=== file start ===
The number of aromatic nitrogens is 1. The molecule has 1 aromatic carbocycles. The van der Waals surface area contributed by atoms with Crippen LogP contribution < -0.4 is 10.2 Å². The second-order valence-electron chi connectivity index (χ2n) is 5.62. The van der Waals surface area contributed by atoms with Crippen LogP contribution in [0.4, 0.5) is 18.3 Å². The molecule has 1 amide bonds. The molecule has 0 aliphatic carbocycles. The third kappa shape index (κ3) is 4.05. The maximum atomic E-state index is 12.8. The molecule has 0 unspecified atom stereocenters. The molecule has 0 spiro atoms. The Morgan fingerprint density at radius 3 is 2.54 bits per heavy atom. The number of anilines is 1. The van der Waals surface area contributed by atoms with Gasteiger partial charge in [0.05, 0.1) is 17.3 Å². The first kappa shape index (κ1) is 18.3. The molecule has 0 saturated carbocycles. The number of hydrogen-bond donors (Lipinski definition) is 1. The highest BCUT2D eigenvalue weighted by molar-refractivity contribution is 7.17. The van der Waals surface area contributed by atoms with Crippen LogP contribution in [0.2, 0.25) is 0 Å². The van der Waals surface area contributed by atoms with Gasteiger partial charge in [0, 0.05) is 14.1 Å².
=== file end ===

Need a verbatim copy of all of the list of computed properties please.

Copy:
The number of aromatic nitrogens is 1. The molecule has 1 aromatic carbocycles. The van der Waals surface area contributed by atoms with Crippen LogP contribution < -0.4 is 10.2 Å². The second-order valence-electron chi connectivity index (χ2n) is 5.62. The van der Waals surface area contributed by atoms with Crippen LogP contribution in [0.4, 0.5) is 18.3 Å². The molecule has 1 amide bonds. The molecule has 0 aliphatic carbocycles. The third kappa shape index (κ3) is 4.05. The maximum atomic E-state index is 12.8. The molecule has 0 unspecified atom stereocenters. The molecule has 0 spiro atoms. The Morgan fingerprint density at radius 3 is 2.54 bits per heavy atom. The number of anilines is 1. The van der Waals surface area contributed by atoms with Gasteiger partial charge in [0.05, 0.1) is 17.3 Å². The first kappa shape index (κ1) is 18.3. The molecule has 0 saturated carbocycles. The number of hydrogen-bond donors (Lipinski definition) is 1. The highest BCUT2D eigenvalue weighted by molar-refractivity contribution is 7.17. The van der Waals surface area contributed by atoms with Crippen LogP contribution in [0.2, 0.25) is 0 Å². The van der Waals surface area contributed by atoms with Gasteiger partial charge in [0, 0.05) is 14.1 Å².